- What are the major stormwater issues you experience on teardown/rebuild sites?
- What tools and/or policies would be useful for your community in managing stormwater on teardown/rebuild sites?
Municipal staff responsible for permit reviews use a variety of methods to attempt to minimize the adverse stormwater impacts of rebuilds. These methods include (paraphrased from survey responses):
- Municipal staff verifies that drainage patterns are improved or maintained.
- Downspouts and sump pumps are connected directly to the storm sewer to minimize surface runoff.
- Grading, drainage, and tree protection are approved prior to building permit.
- Individual site grading plans and runoff calculations are reviewed.
- Impact fees are assessed to replace and/or install storm sewers and storage facilities.
- Controls are placed on amount of fill or height of new foundation (relative to adjacent existing structures).
- The site plan is reviewed with accurate village-wide topography, storm sewer mapping, and flooding/drainage complaint records.
- Dry wells are required with volume and infiltration capacity to accept increased runoff.
The results of the survey provide insight into the problem and outline the creative approaches taken by municipal staff to minimize the stormwater impacts of teardowns.
The HEC-HMS model provides a rough estimate of what the impact of residential development will be; it is possible that the actual impact will be more than estimated. Residential development, whether in the form of additions or teardowns, impacts the land in ways other than from increased impervious cover:
- Changes in topography can alter existing drainage paths, causing increased flows onto neighboring properties.
- Times of concentration can be reduced due to a shorter flow path over pervious surfaces or from yard drains being directly connected to the storm sewer. Modeling the reduced times of concentration in the HEC-HMS analysis would have yielded greater increases in peak flows resulting from teardown/rebuild activities.
- Deeper basements constructed with imported granular material will provide groundwater with quick access to the stormwater conveyance system through sump pump connections.
The key to limiting the higher rates and volumes of stormwater runoff is to take a proactive stance to limit the impact of redevelopment on runoff characteristics. This is most effectively accomplished through a zoning ordinance, a stormwater ordinance, and active enforcement of the two. Ordinance language can include requirements such as the following:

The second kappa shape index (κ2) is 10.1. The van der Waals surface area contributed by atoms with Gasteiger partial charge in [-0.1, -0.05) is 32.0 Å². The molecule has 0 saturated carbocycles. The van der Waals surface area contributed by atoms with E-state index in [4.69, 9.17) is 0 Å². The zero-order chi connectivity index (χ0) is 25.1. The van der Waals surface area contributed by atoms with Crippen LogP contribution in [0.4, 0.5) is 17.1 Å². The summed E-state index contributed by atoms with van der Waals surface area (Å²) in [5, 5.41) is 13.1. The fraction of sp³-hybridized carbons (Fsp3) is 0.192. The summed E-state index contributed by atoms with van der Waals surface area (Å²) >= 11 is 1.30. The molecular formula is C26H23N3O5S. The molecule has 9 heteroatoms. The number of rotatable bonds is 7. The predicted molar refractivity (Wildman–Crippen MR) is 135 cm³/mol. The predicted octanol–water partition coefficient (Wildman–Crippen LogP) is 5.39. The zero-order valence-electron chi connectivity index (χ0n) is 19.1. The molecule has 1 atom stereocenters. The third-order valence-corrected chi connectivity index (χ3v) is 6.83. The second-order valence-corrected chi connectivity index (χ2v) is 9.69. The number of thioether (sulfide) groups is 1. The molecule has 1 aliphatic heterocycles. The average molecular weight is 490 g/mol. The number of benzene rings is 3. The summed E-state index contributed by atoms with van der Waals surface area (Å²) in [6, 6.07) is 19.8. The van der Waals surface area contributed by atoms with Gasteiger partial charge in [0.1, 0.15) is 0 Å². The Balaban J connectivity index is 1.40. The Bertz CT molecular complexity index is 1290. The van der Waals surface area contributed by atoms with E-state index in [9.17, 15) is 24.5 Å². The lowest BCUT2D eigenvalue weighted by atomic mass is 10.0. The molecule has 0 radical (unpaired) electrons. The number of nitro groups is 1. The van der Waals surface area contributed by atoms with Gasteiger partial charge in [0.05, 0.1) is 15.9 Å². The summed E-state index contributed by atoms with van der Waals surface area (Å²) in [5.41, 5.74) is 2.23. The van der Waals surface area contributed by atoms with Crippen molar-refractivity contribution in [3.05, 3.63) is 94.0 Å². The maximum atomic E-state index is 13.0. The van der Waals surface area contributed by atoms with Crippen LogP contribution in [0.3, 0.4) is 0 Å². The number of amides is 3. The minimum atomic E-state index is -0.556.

- Maximum percent impervious on lots
- Strict setback requirements
- Maximum yard slopes
- Restrictions on altering topography
- Site plan submittal requirements, including a stormwater management plan, prepared and sealed by a registered professional engineer
- Maintenance of adequate overflow routes
It is also imperative that a thorough plan review be completed and site inspection be performed to ensure that the construction meets the new requirements. Special permit fees can be assessed that specifically address teardown/rebuild activity. These new fees may be adjusted by municipalities to accomplish the following goals:
- Pay for increased staff time (review and site inspection) to administer the teardown/rebuild program.
- In cases where teardown/rebuild activity is difficult to control, and if the municipality wants to preserve the character of the community, the fees could be used to slow the rate of redevelopment, creating an economic disincentive to do so.
- Pay for the maintenance and/or replacement of existing stormwater infrastructure that is unable to manage stormwater runoff from redeveloping areas.
- It is tempting for municipalities to use the teardown/rebuild phenomena as a way to generate higher tax revenues, as the reconstructed homes will trigger a higher property valuation. However, these changes place a significant burden on the stormwater system, often creating new drainage problems that affect older properties in the vicinity of the redeveloping areas. Furthermore, as teardown/rebuild activity takes over a community, the socioeconomic composition of a community is forever changed, permanently changing the character of the community.
- Given that most communities welcome the practice of redevelopment as an environmentally friendly alternative to urban sprawl, the practice will likely thrive throughout the country. At the municipal level, it will be important to ensure the following:
- Develop and enforce specific requirements to protect existing drainage infrastructure (zoning and engineering requirements).
- Work with contractors, architects, and their engineers to develop best management practices for single-family residential redevelopment, striving to minimize the impact of redevelopment on stormwater runoff (including incentives for low-impact development practices).
- Impose appropriate development fees (i.e., permit fees, impact fees) to address the impact of redevelopment on the municipality’s infrastructure and to fund new enforcement programs.
- Develop subwatershed plans to predict the impact of redevelopment (per local standards) on peak flow rates and develop a capital improvement plan to replace key stormwater components to convey (and/or detain) the increased peak flow rates and volumes.
Author's Bio: Michelle Lewis, P.E., is with Clark Dietz Inc. in Chicago, IL.
Author's Bio: David Barber, P.E., is director of Public Works for the Village of Downers Grove, IL
Author's Bio: Melcy Curth Pond, P.E., is with Clark Dietz Inc. in Chicago, IL.
Author's Bio: Greg Kacvinsky, P.E., is with Clark Dietz Inc., in Champaign, IL.